Another tool has been created to maintain a high level of commitment and transparency in the actions taken by the Group: the SSE. This new tool brings balance between the innovative transformation plans of the SSI and the need to keep progressing on other long-lasting programs. In this spirit of continuous improvement, and in a holistic vision of sustainability, the SSE will track annual progress with 25 quantitative KPIs, and some additional qualitative programs. Collectively, the SSI 11 Global Impacts and its Local Impact, as well as the 25 SSE programs, are the Group’s short-term sustainability roadmap and our contribution to the 17 UN Sustainable Development Goals.

    Universal Registration Document 2020 - page 74
  • Yes, annual short-term incentives for the Group’s executives and about 58,000 eligible employees are linked to the Schneider Sustainability Impact (SSI) performance since 2011. From 2019, the weight of the SSI criteria has increased from 6% to 20% in the collective part of the annual incentive, highlighting further the importance of ESG on Schneider Electric’s business agenda. In France, since 2012, the SSI has also been included in the profit-sharing incentive plan for the French entities, Schneider Electric Industries and Schneider Electric France. The reduction in the occupational accidents severity rate is also considered in the profit-sharing incentive plans of 27 other French entities.

    Universal Registration Document 2020 - page 166

    Universal Registration Document 2020 - page 287

  • Yes, Schneider Electric’s long-term incentive plan offers share ownership opportunities to the Group’s key talents and critical roles to align their rewards with the interests and experience of Schneider Electric shareholders. Similar to the short-term incentive, a portion of the award under the long-term incentive plan is subject to the achievement of sustainability objectives. From 2020, the long-term sustainability performance is measured through the Schneider Sustainability External & Relative Index (SSERI), which accounts for 25%, a combination of external indices which cover a range of environmental, social, and governance indicators wider than and different from the SSI criteria included in the annual incentive plan.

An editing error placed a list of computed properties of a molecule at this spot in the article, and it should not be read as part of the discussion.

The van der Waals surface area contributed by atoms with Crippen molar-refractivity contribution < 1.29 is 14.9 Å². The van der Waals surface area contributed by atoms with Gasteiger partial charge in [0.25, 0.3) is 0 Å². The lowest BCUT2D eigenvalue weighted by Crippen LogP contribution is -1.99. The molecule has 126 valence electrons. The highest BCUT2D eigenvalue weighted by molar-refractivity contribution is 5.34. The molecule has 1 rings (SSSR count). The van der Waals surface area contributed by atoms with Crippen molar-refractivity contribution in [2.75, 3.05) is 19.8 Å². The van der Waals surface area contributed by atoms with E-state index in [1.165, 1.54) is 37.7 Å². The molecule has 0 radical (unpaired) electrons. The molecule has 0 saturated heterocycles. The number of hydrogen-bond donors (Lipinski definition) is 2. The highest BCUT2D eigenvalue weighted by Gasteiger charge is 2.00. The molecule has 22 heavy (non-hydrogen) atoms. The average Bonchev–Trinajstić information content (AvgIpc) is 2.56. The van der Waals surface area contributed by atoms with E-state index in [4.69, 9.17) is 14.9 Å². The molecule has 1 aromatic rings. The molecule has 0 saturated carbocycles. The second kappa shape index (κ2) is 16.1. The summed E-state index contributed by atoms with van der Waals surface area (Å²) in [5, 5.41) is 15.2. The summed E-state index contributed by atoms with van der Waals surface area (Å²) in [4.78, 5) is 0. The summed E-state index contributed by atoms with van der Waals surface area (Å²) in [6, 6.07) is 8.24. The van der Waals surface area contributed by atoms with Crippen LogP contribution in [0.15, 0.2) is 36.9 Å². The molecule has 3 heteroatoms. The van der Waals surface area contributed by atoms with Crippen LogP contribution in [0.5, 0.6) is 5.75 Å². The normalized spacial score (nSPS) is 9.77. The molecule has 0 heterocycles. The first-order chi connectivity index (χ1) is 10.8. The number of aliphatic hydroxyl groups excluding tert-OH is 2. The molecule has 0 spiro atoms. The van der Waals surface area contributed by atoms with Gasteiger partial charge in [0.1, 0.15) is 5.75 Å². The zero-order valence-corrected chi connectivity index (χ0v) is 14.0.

Universal Registration Document 2020 - page 288
  • The SSERI measures the long-term sustainability performance of the Group in terms of relative performance, through a combination of external indices which cover a range of environmental, social, and governance indicators wider than and different from the Schneider Sustainability Impact. Using external indices will also ensure that the sustainability priorities governing the assessment of the long-term sustainability performance of the Group are at all times those which matter the most to the stakeholders. For the 2021-2023 plans, the Board has selected some of the most challenging external indices (DJSI World, Euronext Vigeo, Ecovadis and CDP Climate Change) which are objective, recognized, and independent, covering main geographies in line with the Group’s global footprint and which complement each other as they cover different sustainability dimensions. Using external and relative indices for performance assessment encourages permanent progress as their content is dynamic and includes new and more relevant topics as they emerge, forcing participants to constantly anticipate the most demanding trends in global sustainability. In line with Schneider Electric’s sustainability strategy, external indices stand at the forefront of new academic research of sustainability practices (e.g. IPCC 1.5ºC report, TCFD recommendations, UN SDGs) and continuously raise the bar to deliver stronger impacts.